7. “In addition, the TTI program tested a hydraulic energy-absorbing guard manufactured by Quinton-Hazell Automotive Ltd. (Quinton-Hazell). (An energy-absorbing guard is one that dissipates the energy of the impact in a controlled manner.)”

  8. “The Quinton-Hazell device was very effective both at preventing excessive underride, reducing occupant injury responses, and reducing damage to the colliding vehicle.”

  9. “Despite their apparent advantages, NHTSA will not mandate the use of energy-absorbing underride devices at this time because the agency feels that they are heavy and costly to use.”
  10. “NHTSA encourages the use of energy absorbing guards in light of their ability to mitigate injuries, as evidenced by the testing and the risk analysis.”
  11. “NHTSA stresses that the requirements set forth in the proposed rule are minimum requirements. If adopted truck and trailer manufacturers and owners would be able to place any type of underride guard — rigid, energy-absorbing, moderate strength, etc. — on their vehicle that meets the requirements of the rule.”
  12. “In light of the results of the risk analysis, however, the agency suggests that manufacturers interested in guards stronger than moderate load design consider using hydraulics or other means to absorb energy rather than merely making the guards more rigid.”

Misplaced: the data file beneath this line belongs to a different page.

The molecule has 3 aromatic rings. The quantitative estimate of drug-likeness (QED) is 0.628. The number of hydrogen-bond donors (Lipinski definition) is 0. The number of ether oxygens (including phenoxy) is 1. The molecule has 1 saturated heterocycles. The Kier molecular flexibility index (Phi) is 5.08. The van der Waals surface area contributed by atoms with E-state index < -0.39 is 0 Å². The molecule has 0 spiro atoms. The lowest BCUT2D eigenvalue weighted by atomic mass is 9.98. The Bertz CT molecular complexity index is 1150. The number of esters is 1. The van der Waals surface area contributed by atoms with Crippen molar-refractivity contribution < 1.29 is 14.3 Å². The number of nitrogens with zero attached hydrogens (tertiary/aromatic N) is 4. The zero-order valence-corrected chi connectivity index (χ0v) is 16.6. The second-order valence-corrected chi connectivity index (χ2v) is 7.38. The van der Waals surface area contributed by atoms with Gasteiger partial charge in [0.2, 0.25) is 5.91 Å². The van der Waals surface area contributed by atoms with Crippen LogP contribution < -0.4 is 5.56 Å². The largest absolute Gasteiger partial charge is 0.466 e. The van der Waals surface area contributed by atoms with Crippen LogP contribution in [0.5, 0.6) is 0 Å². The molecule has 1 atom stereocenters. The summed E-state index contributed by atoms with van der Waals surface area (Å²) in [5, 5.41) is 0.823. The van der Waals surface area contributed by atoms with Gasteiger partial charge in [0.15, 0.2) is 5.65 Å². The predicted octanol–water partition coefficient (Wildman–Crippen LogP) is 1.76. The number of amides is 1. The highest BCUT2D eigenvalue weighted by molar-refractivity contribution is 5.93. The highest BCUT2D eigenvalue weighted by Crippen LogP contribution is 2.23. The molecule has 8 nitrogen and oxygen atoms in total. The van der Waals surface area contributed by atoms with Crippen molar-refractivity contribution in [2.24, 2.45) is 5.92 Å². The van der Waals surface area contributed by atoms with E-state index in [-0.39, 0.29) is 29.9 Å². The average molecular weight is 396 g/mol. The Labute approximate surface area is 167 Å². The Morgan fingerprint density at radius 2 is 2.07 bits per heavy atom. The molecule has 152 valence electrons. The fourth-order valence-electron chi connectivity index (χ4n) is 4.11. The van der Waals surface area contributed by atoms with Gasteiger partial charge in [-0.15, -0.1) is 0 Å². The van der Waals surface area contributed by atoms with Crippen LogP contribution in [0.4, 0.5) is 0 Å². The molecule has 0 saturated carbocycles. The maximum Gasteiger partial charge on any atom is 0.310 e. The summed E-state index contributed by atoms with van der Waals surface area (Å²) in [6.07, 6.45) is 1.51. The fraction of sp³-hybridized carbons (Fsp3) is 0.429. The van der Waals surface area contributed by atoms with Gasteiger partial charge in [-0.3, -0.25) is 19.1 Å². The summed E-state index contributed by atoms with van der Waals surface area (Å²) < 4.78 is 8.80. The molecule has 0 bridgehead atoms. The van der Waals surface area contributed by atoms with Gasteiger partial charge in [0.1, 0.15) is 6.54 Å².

13. “NHTSA estimates that the proposed requirements could have prevented as many as 80 fatal injuries per year if they had been fully implemented in the period from 1977 to 1979. An even greater number of serious injuries would have been prevented.”

Read the other 80 points here: old-underride-petition

How do you interpret those statements? What does it look like to you? Am I the only one who is appalled at their apparent “washing of their hands” of responsibility for the lives lost due to their negligence in mandating the best possible underride protection?

Even if I were willing to overlook their actions in the past, I am not willing to settle for a future rule to continue this kind of travesty. In conjunction with voluntary improvement in underride protection which we are beginning to see, I want to see effective underride protection installed all around trucks because I know it is possible.

I am convinced that this kind of protection will be near to impossible to attain until this country understands and demands Vision Zero Rulemaking as an essential component of its Road to Zero Coalition strategy.

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CBA Victim Cost Benefit Analysis Victim

What will President Trump and the next Secretary of Transportation do about this?

One thought on “Thanks to Clarence Ditlow Review of 1981 Underride Rule Sheds Light on Current Rulemaking Concerns

  1. And now I just submitted these thoughts to the Federal Register for this 1981 proposed rule. I wonder if they will get it and publish my comments!